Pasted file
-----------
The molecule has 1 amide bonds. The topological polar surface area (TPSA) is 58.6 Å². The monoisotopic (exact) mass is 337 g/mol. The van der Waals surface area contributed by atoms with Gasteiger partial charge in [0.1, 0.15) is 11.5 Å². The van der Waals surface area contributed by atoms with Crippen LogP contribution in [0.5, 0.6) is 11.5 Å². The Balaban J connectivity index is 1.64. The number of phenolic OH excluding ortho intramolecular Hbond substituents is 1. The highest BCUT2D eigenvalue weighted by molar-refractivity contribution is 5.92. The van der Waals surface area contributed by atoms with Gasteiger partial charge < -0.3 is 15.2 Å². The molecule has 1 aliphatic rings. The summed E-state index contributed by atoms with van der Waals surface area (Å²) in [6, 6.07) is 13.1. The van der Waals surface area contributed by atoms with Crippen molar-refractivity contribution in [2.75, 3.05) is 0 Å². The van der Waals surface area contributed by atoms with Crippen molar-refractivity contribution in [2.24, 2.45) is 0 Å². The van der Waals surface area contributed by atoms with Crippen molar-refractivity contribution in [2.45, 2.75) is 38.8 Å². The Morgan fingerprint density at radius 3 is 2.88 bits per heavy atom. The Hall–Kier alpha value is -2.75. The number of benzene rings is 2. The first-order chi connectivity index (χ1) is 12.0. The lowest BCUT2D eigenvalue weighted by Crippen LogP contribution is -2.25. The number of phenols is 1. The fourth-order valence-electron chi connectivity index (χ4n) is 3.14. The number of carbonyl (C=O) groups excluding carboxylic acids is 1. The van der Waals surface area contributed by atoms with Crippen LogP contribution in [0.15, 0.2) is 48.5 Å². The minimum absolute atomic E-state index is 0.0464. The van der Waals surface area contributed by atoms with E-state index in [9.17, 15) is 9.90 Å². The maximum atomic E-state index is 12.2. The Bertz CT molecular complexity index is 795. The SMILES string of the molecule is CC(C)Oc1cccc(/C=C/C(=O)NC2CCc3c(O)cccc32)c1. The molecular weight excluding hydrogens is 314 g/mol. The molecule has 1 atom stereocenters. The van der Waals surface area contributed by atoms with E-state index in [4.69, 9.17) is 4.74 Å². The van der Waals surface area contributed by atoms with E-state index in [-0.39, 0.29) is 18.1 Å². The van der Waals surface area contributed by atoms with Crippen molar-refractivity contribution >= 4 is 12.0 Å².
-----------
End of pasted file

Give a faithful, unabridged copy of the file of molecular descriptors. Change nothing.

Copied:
The molecule has 1 amide bonds. The topological polar surface area (TPSA) is 58.6 Å². The monoisotopic (exact) mass is 337 g/mol. The van der Waals surface area contributed by atoms with Gasteiger partial charge in [0.1, 0.15) is 11.5 Å². The van der Waals surface area contributed by atoms with Crippen LogP contribution in [0.5, 0.6) is 11.5 Å². The Balaban J connectivity index is 1.64. The number of phenolic OH excluding ortho intramolecular Hbond substituents is 1. The highest BCUT2D eigenvalue weighted by molar-refractivity contribution is 5.92. The van der Waals surface area contributed by atoms with Gasteiger partial charge < -0.3 is 15.2 Å². The molecule has 1 aliphatic rings. The summed E-state index contributed by atoms with van der Waals surface area (Å²) in [6, 6.07) is 13.1. The van der Waals surface area contributed by atoms with Crippen molar-refractivity contribution in [2.75, 3.05) is 0 Å². The van der Waals surface area contributed by atoms with Crippen molar-refractivity contribution in [2.24, 2.45) is 0 Å². The van der Waals surface area contributed by atoms with Crippen molar-refractivity contribution in [2.45, 2.75) is 38.8 Å². The Morgan fingerprint density at radius 3 is 2.88 bits per heavy atom. The Hall–Kier alpha value is -2.75. The number of benzene rings is 2. The first-order chi connectivity index (χ1) is 12.0. The lowest BCUT2D eigenvalue weighted by Crippen LogP contribution is -2.25. The number of phenols is 1. The fourth-order valence-electron chi connectivity index (χ4n) is 3.14. The number of carbonyl (C=O) groups excluding carboxylic acids is 1. The van der Waals surface area contributed by atoms with Crippen LogP contribution in [0.15, 0.2) is 48.5 Å². The minimum absolute atomic E-state index is 0.0464. The van der Waals surface area contributed by atoms with E-state index in [9.17, 15) is 9.90 Å². The maximum atomic E-state index is 12.2. The Bertz CT molecular complexity index is 795. The SMILES string of the molecule is CC(C)Oc1cccc(/C=C/C(=O)NC2CCc3c(O)cccc32)c1. The molecular weight excluding hydrogens is 314 g/mol. The molecule has 1 atom stereocenters. The van der Waals surface area contributed by atoms with E-state index in [4.69, 9.17) is 4.74 Å². The van der Waals surface area contributed by atoms with E-state index in [-0.39, 0.29) is 18.1 Å². The van der Waals surface area contributed by atoms with Crippen molar-refractivity contribution >= 4 is 12.0 Å².